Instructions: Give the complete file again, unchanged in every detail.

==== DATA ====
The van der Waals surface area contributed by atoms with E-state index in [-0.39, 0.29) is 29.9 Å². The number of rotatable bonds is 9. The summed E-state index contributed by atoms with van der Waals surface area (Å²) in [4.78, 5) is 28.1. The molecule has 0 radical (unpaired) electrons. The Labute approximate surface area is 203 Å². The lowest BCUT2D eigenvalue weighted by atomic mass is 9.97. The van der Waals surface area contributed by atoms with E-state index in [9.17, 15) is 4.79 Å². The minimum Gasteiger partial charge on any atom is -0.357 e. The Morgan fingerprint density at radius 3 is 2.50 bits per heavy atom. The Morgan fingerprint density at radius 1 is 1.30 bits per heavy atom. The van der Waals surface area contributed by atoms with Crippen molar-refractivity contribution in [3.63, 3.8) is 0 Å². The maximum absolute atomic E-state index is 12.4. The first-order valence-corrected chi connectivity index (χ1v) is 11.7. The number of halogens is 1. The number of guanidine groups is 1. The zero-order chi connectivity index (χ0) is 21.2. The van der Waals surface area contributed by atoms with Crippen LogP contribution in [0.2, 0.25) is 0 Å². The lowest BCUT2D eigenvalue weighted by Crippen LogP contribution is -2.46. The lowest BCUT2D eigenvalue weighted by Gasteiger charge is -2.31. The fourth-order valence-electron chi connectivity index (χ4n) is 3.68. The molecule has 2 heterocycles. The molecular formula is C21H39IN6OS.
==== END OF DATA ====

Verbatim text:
The van der Waals surface area contributed by atoms with E-state index in [-0.39, 0.29) is 29.9 Å². The number of rotatable bonds is 9. The summed E-state index contributed by atoms with van der Waals surface area (Å²) in [4.78, 5) is 28.1. The molecule has 0 radical (unpaired) electrons. The Labute approximate surface area is 203 Å². The lowest BCUT2D eigenvalue weighted by atomic mass is 9.97. The van der Waals surface area contributed by atoms with E-state index in [9.17, 15) is 4.79 Å². The minimum Gasteiger partial charge on any atom is -0.357 e. The Morgan fingerprint density at radius 3 is 2.50 bits per heavy atom. The Morgan fingerprint density at radius 1 is 1.30 bits per heavy atom. The van der Waals surface area contributed by atoms with Crippen molar-refractivity contribution in [3.63, 3.8) is 0 Å². The maximum absolute atomic E-state index is 12.4. The first-order valence-corrected chi connectivity index (χ1v) is 11.7. The number of halogens is 1. The number of guanidine groups is 1. The zero-order chi connectivity index (χ0) is 21.2. The van der Waals surface area contributed by atoms with Crippen LogP contribution in [0.2, 0.25) is 0 Å². The lowest BCUT2D eigenvalue weighted by Crippen LogP contribution is -2.46. The lowest BCUT2D eigenvalue weighted by Gasteiger charge is -2.31. The fourth-order valence-electron chi connectivity index (χ4n) is 3.68. The molecule has 2 heterocycles. The molecular formula is C21H39IN6OS.